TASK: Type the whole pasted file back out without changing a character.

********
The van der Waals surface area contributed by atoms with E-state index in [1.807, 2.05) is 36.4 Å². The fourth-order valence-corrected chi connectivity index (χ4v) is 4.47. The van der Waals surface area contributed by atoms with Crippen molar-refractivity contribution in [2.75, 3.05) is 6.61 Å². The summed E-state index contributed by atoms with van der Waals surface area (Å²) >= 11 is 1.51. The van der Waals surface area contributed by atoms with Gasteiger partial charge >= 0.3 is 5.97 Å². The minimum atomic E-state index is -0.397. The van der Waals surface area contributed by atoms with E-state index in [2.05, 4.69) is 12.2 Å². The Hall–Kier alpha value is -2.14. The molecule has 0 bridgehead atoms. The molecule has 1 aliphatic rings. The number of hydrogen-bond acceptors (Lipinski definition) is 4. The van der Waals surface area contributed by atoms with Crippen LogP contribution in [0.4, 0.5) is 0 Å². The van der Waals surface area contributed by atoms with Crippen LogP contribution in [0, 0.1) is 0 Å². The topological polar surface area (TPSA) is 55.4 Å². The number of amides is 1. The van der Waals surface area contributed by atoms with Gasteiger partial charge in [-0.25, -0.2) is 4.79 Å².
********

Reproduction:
The van der Waals surface area contributed by atoms with E-state index in [1.807, 2.05) is 36.4 Å². The fourth-order valence-corrected chi connectivity index (χ4v) is 4.47. The van der Waals surface area contributed by atoms with Crippen molar-refractivity contribution in [2.75, 3.05) is 6.61 Å². The summed E-state index contributed by atoms with van der Waals surface area (Å²) >= 11 is 1.51. The van der Waals surface area contributed by atoms with Gasteiger partial charge >= 0.3 is 5.97 Å². The minimum atomic E-state index is -0.397. The van der Waals surface area contributed by atoms with E-state index in [2.05, 4.69) is 12.2 Å². The Hall–Kier alpha value is -2.14. The molecule has 0 bridgehead atoms. The molecule has 1 aliphatic rings. The number of hydrogen-bond acceptors (Lipinski definition) is 4. The van der Waals surface area contributed by atoms with Crippen LogP contribution in [0.4, 0.5) is 0 Å². The van der Waals surface area contributed by atoms with Crippen LogP contribution in [0, 0.1) is 0 Å². The topological polar surface area (TPSA) is 55.4 Å². The number of amides is 1. The van der Waals surface area contributed by atoms with Gasteiger partial charge in [-0.25, -0.2) is 4.79 Å².